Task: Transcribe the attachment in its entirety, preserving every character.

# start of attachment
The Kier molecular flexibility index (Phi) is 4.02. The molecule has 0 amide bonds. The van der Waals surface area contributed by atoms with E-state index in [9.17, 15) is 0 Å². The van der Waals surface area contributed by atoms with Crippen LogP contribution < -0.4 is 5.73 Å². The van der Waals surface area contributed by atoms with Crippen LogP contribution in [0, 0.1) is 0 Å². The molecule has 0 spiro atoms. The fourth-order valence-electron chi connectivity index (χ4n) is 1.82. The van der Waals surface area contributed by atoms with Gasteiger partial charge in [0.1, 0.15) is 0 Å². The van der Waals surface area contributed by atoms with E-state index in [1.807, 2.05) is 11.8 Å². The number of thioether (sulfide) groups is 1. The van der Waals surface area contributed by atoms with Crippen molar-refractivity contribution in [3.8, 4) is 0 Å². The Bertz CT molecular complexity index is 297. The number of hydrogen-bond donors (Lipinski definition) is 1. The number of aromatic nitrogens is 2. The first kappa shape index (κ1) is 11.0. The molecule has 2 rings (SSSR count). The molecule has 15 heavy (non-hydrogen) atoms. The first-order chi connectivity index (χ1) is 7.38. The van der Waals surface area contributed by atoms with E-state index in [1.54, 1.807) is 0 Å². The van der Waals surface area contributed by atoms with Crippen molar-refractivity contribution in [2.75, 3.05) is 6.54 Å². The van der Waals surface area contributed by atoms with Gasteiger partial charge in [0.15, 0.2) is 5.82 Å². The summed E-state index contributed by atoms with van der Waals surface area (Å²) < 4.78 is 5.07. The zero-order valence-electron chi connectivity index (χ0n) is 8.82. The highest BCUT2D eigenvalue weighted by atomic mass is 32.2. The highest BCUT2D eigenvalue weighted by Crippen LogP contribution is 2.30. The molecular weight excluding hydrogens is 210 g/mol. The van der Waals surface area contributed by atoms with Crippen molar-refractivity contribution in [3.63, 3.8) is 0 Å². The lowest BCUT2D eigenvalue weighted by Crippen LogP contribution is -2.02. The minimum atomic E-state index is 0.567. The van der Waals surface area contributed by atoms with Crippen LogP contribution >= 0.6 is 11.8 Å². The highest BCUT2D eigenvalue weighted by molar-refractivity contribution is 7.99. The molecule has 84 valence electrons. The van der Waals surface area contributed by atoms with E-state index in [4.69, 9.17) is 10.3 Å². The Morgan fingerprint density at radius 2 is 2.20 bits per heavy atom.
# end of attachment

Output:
The Kier molecular flexibility index (Phi) is 4.02. The molecule has 0 amide bonds. The van der Waals surface area contributed by atoms with E-state index in [9.17, 15) is 0 Å². The van der Waals surface area contributed by atoms with Crippen LogP contribution < -0.4 is 5.73 Å². The van der Waals surface area contributed by atoms with Crippen LogP contribution in [0, 0.1) is 0 Å². The molecule has 0 spiro atoms. The fourth-order valence-electron chi connectivity index (χ4n) is 1.82. The van der Waals surface area contributed by atoms with Gasteiger partial charge in [0.1, 0.15) is 0 Å². The van der Waals surface area contributed by atoms with E-state index in [1.807, 2.05) is 11.8 Å². The number of thioether (sulfide) groups is 1. The van der Waals surface area contributed by atoms with Crippen molar-refractivity contribution in [3.8, 4) is 0 Å². The Bertz CT molecular complexity index is 297. The number of hydrogen-bond donors (Lipinski definition) is 1. The number of aromatic nitrogens is 2. The first kappa shape index (κ1) is 11.0. The molecule has 2 rings (SSSR count). The molecule has 15 heavy (non-hydrogen) atoms. The first-order chi connectivity index (χ1) is 7.38. The van der Waals surface area contributed by atoms with E-state index in [1.54, 1.807) is 0 Å². The van der Waals surface area contributed by atoms with Crippen molar-refractivity contribution in [2.75, 3.05) is 6.54 Å². The van der Waals surface area contributed by atoms with Gasteiger partial charge in [0.15, 0.2) is 5.82 Å². The summed E-state index contributed by atoms with van der Waals surface area (Å²) < 4.78 is 5.07. The zero-order valence-electron chi connectivity index (χ0n) is 8.82. The highest BCUT2D eigenvalue weighted by atomic mass is 32.2. The highest BCUT2D eigenvalue weighted by Crippen LogP contribution is 2.30. The molecular weight excluding hydrogens is 210 g/mol. The van der Waals surface area contributed by atoms with Crippen molar-refractivity contribution in [3.63, 3.8) is 0 Å². The lowest BCUT2D eigenvalue weighted by Crippen LogP contribution is -2.02. The minimum atomic E-state index is 0.567. The van der Waals surface area contributed by atoms with Crippen LogP contribution >= 0.6 is 11.8 Å². The highest BCUT2D eigenvalue weighted by molar-refractivity contribution is 7.99. The molecule has 84 valence electrons. The van der Waals surface area contributed by atoms with E-state index in [4.69, 9.17) is 10.3 Å². The Morgan fingerprint density at radius 2 is 2.20 bits per heavy atom.